• The side challenge game play can be a product be delivered directly via software (or through a web browser) to the end users or to other fantasy providers as a service. Side play challenges may be monetized or provided as a free service. Monetizing can include subscriptions; transactional fees without cash payouts; contest entry fees with cash payouts; and free via sponsorship or advertising support.
  • Head-to-Head Challenge Game Play
  • The following description and figures describe one example of the process of building a direct or head-to-head challenge. A direct challenge may be constructed in the following general format: “[First Competitor] will [outperform according to this performance parameter] the [Second Competitor] during [this event or time period].” In the following example, a first user (the Kehoesabe team) sends a direct challenge to a second user (the Dragon Army team), asserting that a First Competitor (Knowshon Moreno) will achieve more total yards than a Second Competitor (Matt Forte), during an entire day, placing a non-currency wager in the amount of 500 fantasy dollars, and paying a fee of 99 cents to cover both players.
  • In an alternative embodiment, the first user may send a direct challenge to all his friends, to all users in a particular group or category, or to all users system-wide. In this aspect, the direct challenge may be constructed and issued to a select group of users as an invitation to compete.
  • FIG. 3 illustrates a display 10 and includes a start button 20 (labeled Mano Start) for initiating the process of building a direct challenge. Next, when the button 20 is selected, the challenge application, according to particular embodiments, may open a display showing a list of teams or opponents 30 (or other users in a group, league or contacts of the user), as shown in FIG. 4. In this example, each team represents a Fantasy Sports Team, which is a collection of players selected by a particular user. In this aspect, the list of teams 30, in effect, represents a list of users.
  • In this example, the first user is the user who owns the Kehoesabe team. The first user may select an opponent—here, he selects the Dragon Army team—after which, according to particular embodiments, the challenge application opens a display listing the attributes 40 of the challenge, as illustrated in FIG. 5. The attributes 40 include selectable icons for My Player 41 (or the First Competitor), Your Player 42 (the Second Competitor), Stat 43 (the performance parameter), Time Frame 44 (the time period), Fantasy Dollars 45 (an optional, non-currency wager on the outcome) or real world money wagers, Options 46 (for making payment to the provider of the direct challenge feature or other participating entity), and Send Challenge 47 (for sending the direct challenge once all the attributes have been selected).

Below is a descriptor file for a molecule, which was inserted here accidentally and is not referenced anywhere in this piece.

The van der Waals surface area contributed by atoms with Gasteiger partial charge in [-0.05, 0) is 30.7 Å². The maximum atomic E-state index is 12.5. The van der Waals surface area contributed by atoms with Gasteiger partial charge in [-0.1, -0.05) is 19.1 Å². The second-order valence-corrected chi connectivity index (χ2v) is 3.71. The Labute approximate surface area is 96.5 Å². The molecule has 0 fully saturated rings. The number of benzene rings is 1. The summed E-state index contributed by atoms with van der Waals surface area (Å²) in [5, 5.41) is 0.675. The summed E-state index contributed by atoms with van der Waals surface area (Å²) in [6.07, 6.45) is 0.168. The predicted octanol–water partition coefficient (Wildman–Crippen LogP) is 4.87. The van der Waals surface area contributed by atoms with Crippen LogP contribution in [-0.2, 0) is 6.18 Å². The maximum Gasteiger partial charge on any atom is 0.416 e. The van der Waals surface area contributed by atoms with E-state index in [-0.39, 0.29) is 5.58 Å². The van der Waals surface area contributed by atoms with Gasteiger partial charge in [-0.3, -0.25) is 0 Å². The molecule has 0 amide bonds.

• As shown in FIG. 6, in response to selecting My Player 41, according to particular embodiments, the challenge application opens a display of competitors (on the first user's own team) who may be selected as the First Competitor for the direct challenge. In this example, the first user selects a player named Knowshon Moreno. The list of competitors may be limited to those already on that user's team, or the list may include a general pool of players, including all players. The user can also be provided with the ability to perform research on each member of the list of available players. An example of the research screen is shown in FIG. 46.
  • As shown in FIG. 7, in response to selecting Your Player 41, according to particular embodiments, the challenge application opens a display of competitors (on the opposing second user's team) who may be selected as the Second Competitor for the direct challenge. In this example, the first user selects a player named Matt Forte.
  • As shown in FIG. 8, in response to selecting Stat 43, according to particular embodiments, the challenge application opens a display of statistics or other performance metrics that are available for this particular competition. In this example, the available metrics include Touchdowns, Receptions, and Yards. In this example, the first user selects Yards. For a basketball competition, for example, the available metrics may include Rebounds, Free Throws, and Three-Point Goals.
  • As shown in FIG. 9, in response to selecting Time Frame 44, according to particular embodiments, the challenge application opens a display of time periods, durations, or other temporally limited parameters that are available for this particular competition. In this example, the available time frames include Quarter, Half, Day, and Week. In this example, the first user selects Day.